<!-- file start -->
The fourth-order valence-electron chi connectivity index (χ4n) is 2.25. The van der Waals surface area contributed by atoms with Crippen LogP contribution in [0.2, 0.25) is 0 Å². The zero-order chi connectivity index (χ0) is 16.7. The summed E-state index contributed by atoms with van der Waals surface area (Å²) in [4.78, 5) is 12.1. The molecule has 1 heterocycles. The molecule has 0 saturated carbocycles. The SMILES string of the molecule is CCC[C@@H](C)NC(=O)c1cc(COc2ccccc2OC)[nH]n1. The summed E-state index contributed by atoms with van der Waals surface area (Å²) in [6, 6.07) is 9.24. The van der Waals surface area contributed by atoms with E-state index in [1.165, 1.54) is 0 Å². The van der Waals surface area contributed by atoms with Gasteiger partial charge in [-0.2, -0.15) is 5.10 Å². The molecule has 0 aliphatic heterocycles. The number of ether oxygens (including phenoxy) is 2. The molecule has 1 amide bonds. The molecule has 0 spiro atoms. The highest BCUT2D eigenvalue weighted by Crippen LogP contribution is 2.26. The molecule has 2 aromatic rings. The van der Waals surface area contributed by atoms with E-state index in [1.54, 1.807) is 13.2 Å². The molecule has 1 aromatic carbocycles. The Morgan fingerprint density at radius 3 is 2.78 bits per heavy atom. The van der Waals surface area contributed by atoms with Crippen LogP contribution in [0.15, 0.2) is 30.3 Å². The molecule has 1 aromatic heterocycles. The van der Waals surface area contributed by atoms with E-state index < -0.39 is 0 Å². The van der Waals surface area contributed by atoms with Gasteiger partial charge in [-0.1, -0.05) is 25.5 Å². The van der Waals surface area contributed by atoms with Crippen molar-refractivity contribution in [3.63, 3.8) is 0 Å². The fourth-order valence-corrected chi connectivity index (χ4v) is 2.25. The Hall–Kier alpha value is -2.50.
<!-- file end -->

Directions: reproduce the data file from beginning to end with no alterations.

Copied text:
The fourth-order valence-electron chi connectivity index (χ4n) is 2.25. The van der Waals surface area contributed by atoms with Crippen LogP contribution in [0.2, 0.25) is 0 Å². The zero-order chi connectivity index (χ0) is 16.7. The summed E-state index contributed by atoms with van der Waals surface area (Å²) in [4.78, 5) is 12.1. The molecule has 1 heterocycles. The molecule has 0 saturated carbocycles. The SMILES string of the molecule is CCC[C@@H](C)NC(=O)c1cc(COc2ccccc2OC)[nH]n1. The summed E-state index contributed by atoms with van der Waals surface area (Å²) in [6, 6.07) is 9.24. The van der Waals surface area contributed by atoms with E-state index in [1.165, 1.54) is 0 Å². The van der Waals surface area contributed by atoms with Gasteiger partial charge in [-0.2, -0.15) is 5.10 Å². The molecule has 0 aliphatic heterocycles. The number of ether oxygens (including phenoxy) is 2. The molecule has 1 amide bonds. The molecule has 0 spiro atoms. The highest BCUT2D eigenvalue weighted by Crippen LogP contribution is 2.26. The molecule has 2 aromatic rings. The van der Waals surface area contributed by atoms with E-state index in [1.54, 1.807) is 13.2 Å². The molecule has 1 aromatic carbocycles. The Morgan fingerprint density at radius 3 is 2.78 bits per heavy atom. The van der Waals surface area contributed by atoms with Crippen LogP contribution in [0.15, 0.2) is 30.3 Å². The molecule has 1 aromatic heterocycles. The van der Waals surface area contributed by atoms with E-state index < -0.39 is 0 Å². The van der Waals surface area contributed by atoms with Gasteiger partial charge in [-0.1, -0.05) is 25.5 Å². The van der Waals surface area contributed by atoms with Crippen molar-refractivity contribution in [3.63, 3.8) is 0 Å². The fourth-order valence-corrected chi connectivity index (χ4v) is 2.25. The Hall–Kier alpha value is -2.50.